A nacelle hinge bracket for an Airbus A320 produced in a titanium alloy using an EOS GmbH laser sintering system

A nacelle hinge bracket for an Airbus A320, produced in a titanium alloy using an EOS GmbH laser sintering system.

Historic Expansion in Progress for Metal 3DP Systems

Demand for metal additive manufacturing systems rose to $3.07 billion worldwide Total AM expansion 34.9% in 2013 Airbus, GE mark trend for metal parts Improvements in machinery, metallurgy

The Wohlers Report 2014 found that 348 machines for additive manufacturing of metal parts were sold in 2013, compared to 198 in 2012, an increase of 75.8%.

Sales of additive manufacturing systems for metal parts grew by an impressive 75.8% in 2013, rising to 348 units from a total of 198 units in 2012. The result is found in the Wohlers Report 2014, the 19th annual edition of the additive manufacturing (AM, often known as 3D printing) market. The report by Wohlers Associates supplies an overview to the emerging industrial technology. Wohlers is a consulting firm that provides technical insight and strategy on trends and developments in AM, 3D printing, and rapid product development.

Wohlers Associates founder Terry Wohlers, the primary author of the report, noted that announcements during the past year of additive manufacturing programs for metal parts by Airbus and General Electric, among other companies.

In total, Wohlers Associates’ report concludes that the global market for additive manufacturing expanded by 34.9% to $3.07 billion in 2013, the highest compound annual growth rate in 17 years. It added that the CAGR has averaged 27% over the past 26 years — and averaged 32.3% over the past three years (2011-2013.)

Manufacturing metal parts represents a niche within additive manufacturing because of technological details relating to the technology (e.g., stereolithography, laser sintering, etc.), the machinery, and the alloys available for the process. Each of these areas has seen technological advances in recent months: Concept Laser AG and Renishaw introduced new metal printing capabilities; ExOne Co. and EOS GmbH have developed new nonferrous and specialty ferrous alloys for DMLS.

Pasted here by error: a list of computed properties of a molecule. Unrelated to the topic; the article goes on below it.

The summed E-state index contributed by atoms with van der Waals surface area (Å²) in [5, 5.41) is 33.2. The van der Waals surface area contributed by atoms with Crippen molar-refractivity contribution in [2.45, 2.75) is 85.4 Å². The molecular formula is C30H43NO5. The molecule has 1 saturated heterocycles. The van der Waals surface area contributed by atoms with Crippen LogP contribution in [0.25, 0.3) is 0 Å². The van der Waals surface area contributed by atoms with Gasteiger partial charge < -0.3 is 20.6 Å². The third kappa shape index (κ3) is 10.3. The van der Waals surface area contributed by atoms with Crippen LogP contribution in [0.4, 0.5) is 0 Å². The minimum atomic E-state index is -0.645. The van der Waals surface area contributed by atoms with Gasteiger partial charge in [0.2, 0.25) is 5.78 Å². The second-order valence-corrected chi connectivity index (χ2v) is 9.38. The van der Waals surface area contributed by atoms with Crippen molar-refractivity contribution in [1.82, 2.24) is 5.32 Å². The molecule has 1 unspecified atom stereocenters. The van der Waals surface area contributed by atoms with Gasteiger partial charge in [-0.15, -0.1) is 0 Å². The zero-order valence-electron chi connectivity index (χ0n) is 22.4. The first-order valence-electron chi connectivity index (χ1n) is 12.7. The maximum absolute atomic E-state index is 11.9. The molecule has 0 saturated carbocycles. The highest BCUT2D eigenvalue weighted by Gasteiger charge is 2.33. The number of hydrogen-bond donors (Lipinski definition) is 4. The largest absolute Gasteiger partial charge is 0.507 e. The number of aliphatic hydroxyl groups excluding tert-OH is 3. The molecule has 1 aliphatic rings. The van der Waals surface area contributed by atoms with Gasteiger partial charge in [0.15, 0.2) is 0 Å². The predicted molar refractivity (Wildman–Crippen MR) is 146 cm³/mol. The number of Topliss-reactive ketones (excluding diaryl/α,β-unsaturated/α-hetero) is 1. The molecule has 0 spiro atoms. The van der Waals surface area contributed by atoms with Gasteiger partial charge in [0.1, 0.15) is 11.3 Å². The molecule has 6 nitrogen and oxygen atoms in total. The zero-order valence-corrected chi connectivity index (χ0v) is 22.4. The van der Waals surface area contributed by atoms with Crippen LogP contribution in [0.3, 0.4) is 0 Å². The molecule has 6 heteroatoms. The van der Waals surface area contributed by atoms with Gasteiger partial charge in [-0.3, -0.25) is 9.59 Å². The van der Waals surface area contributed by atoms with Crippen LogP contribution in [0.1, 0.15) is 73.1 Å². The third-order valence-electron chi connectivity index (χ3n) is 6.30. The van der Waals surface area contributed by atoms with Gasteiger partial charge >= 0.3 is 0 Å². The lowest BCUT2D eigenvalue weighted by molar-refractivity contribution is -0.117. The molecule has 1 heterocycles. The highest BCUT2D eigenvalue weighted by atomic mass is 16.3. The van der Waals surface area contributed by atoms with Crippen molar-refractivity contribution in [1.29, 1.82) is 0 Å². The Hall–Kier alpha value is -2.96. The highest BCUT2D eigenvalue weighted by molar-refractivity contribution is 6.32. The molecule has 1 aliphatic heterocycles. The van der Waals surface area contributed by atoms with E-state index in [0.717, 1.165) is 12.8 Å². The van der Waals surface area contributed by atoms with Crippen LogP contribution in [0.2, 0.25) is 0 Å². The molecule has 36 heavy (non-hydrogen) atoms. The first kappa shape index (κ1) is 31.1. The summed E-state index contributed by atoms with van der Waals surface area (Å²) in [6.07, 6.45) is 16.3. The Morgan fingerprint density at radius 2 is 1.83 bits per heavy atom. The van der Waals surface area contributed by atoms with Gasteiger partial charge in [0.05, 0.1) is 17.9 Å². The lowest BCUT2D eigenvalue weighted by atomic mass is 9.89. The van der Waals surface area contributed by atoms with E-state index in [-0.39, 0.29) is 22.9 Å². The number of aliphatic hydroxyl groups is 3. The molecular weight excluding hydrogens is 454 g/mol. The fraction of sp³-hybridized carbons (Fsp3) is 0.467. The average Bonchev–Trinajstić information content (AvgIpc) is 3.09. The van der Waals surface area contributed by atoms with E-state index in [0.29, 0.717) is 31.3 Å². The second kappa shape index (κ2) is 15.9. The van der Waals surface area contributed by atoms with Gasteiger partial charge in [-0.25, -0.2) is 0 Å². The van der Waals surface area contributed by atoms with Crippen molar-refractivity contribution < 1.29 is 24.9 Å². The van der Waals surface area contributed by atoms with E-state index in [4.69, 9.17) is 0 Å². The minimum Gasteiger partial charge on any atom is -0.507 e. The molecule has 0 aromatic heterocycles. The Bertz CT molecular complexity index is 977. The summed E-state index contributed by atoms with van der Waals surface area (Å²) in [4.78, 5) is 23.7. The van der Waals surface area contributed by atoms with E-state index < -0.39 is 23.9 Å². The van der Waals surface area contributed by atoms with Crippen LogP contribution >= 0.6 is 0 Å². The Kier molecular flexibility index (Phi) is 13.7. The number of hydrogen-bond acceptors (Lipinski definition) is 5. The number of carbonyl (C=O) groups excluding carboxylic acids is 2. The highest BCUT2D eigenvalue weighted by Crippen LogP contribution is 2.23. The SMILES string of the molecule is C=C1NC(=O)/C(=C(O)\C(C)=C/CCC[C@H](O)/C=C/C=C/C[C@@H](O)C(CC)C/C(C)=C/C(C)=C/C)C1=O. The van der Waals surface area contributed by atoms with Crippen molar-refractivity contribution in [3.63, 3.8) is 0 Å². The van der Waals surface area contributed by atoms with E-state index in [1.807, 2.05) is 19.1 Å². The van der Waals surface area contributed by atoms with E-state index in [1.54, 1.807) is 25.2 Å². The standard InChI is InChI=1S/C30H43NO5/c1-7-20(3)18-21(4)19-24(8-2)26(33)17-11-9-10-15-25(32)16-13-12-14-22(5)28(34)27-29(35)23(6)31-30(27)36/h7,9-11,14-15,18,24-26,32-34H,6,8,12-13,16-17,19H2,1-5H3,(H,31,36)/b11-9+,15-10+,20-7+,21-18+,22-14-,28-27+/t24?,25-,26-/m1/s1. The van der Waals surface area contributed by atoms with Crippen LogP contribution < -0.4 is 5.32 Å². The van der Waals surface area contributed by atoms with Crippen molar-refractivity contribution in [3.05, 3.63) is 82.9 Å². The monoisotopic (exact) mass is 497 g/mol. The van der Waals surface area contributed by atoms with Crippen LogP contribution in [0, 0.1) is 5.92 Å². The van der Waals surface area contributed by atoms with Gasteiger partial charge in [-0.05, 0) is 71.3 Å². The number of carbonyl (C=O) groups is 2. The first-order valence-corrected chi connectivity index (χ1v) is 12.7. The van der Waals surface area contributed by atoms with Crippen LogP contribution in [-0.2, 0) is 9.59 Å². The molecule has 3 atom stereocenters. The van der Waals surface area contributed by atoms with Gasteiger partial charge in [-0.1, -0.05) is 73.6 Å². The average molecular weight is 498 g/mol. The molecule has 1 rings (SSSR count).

Also, the role of AM or 3DP has accelerated for foundries and other producers of metal parts.  Research by National Additive Manufacturing Innovation Institute/America Makes, the federally sponsored research program to refine and commercialize AM techniques, has concentrated on mold and die repair using DMLS. Several commercial patternmakers have adopted AM for that purpose, and others, and now the American Foundry Society has joined a second NAMII project to make additive manufacturing more widely available to small metalcasting businesses by improving their access to the necessary equipment and developing design guidelines and process specifications.

The Wohlers Report 2014 covers all aspects of AM/3D printing, including its history, applications, processes, materials, and manufacturers. It also covers developments in R&D, investment, collaborative activities in government, academia, and industry, and it summarizes the state of the industry from around the world.

Wohlers Associates predicts that the continued expansion of the AM/3DP sector will be fueled by sales of “personal” 3D printers, now available for less than $5,000, as well as the expanded use of the technology for the production of parts in finished products, especially metal parts.

"The industry is experiencing change that we have not seen in 20+ years of tracking it," stated Tim Caffrey, Wohlers Associates senior consultant. "What's most exciting is that we have barely scratched the surface of what's possible."

TAGS: Materials
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